We sat in the back, and the sunlight burned brightly through the stained glass. Before the mass started, the priest asked any newcomers to stand up, and we did, and about ten people shook our hands. Soon after the opening hymn, the choir launched into the Gloria. As we came to the chorus (where in my youth the altar boys rang the bells) the parishioners pulled their keys out of their pockets and started jangling them. It sounded like a crazy carillon. I leaned over to Brian. He nodded and I whispered, "We're home."

We got knee-deep in the parish, baking pies for the Wednesday night supper for the homeless and singing with the choir on Sundays. The great thing about Most Holy Redeemer was that no one put much emphasis on faith. It was all about work. And that work kept us busy as we waited on the adoption agency.

One Sunday at church, I lit a candle and asked, "Is this really going to happen? Is there a better way to approach this?"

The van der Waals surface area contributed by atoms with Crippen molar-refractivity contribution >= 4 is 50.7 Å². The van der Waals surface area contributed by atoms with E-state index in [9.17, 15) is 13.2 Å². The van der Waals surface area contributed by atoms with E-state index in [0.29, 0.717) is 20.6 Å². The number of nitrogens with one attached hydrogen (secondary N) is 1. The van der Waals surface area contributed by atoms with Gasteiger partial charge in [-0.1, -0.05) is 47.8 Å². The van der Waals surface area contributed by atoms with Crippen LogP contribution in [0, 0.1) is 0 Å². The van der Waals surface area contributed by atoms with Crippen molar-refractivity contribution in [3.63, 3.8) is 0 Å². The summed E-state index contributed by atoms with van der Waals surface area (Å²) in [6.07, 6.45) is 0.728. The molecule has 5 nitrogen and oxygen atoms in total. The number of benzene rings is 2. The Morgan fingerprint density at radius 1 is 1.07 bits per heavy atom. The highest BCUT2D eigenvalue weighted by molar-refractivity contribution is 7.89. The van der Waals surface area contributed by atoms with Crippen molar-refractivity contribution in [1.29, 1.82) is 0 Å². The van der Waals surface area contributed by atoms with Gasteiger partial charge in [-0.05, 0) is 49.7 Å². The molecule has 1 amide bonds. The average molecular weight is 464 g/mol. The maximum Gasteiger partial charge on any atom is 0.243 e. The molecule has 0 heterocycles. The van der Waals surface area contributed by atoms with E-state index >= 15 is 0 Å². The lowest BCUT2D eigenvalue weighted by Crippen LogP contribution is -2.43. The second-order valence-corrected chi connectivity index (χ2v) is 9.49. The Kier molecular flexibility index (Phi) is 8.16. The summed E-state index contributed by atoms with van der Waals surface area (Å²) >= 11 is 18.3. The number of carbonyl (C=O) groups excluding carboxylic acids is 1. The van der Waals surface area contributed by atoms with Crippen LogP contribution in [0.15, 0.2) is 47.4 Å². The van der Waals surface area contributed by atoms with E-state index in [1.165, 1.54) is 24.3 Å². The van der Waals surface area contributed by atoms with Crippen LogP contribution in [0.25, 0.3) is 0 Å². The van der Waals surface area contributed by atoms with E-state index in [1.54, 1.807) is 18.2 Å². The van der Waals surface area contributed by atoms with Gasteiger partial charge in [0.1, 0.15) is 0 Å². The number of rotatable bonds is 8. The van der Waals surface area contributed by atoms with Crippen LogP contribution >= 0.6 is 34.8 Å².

We walked out of the church and over to the Castro Street Fair. While shopping for knick-knacks, I saw a sign that read "A Better Way: Foster/Adoption Agency." The coincidence bell dinged in my head. If they advertised in the Castro, this agency had to like gay people. Brian and I signed our name to a list, and got a phone call the next day. They sent us a very nice social worker, a heavyset red-headed woman with brilliant green eyes named Meredith St. Jacques, who gave us even more paperwork to fill out, and who also examined our house, but a little more gently. Meredith ignored the dust bunnies, saying, "How cute your dogs are!" She even affirmed the unmowed lawn: "What fun that would be for the kids!" She smiled, wrote something in a little pink notebook, gathered up her overstuffed purse and left.

And then on March 31st, 2003 we got the call from her: "Congratulations! You are officially eligible to foster children."

"Starting now?" I asked.

"Yes, but it usually takes a few months to match. Don't worry. There are plenty of children who need homes."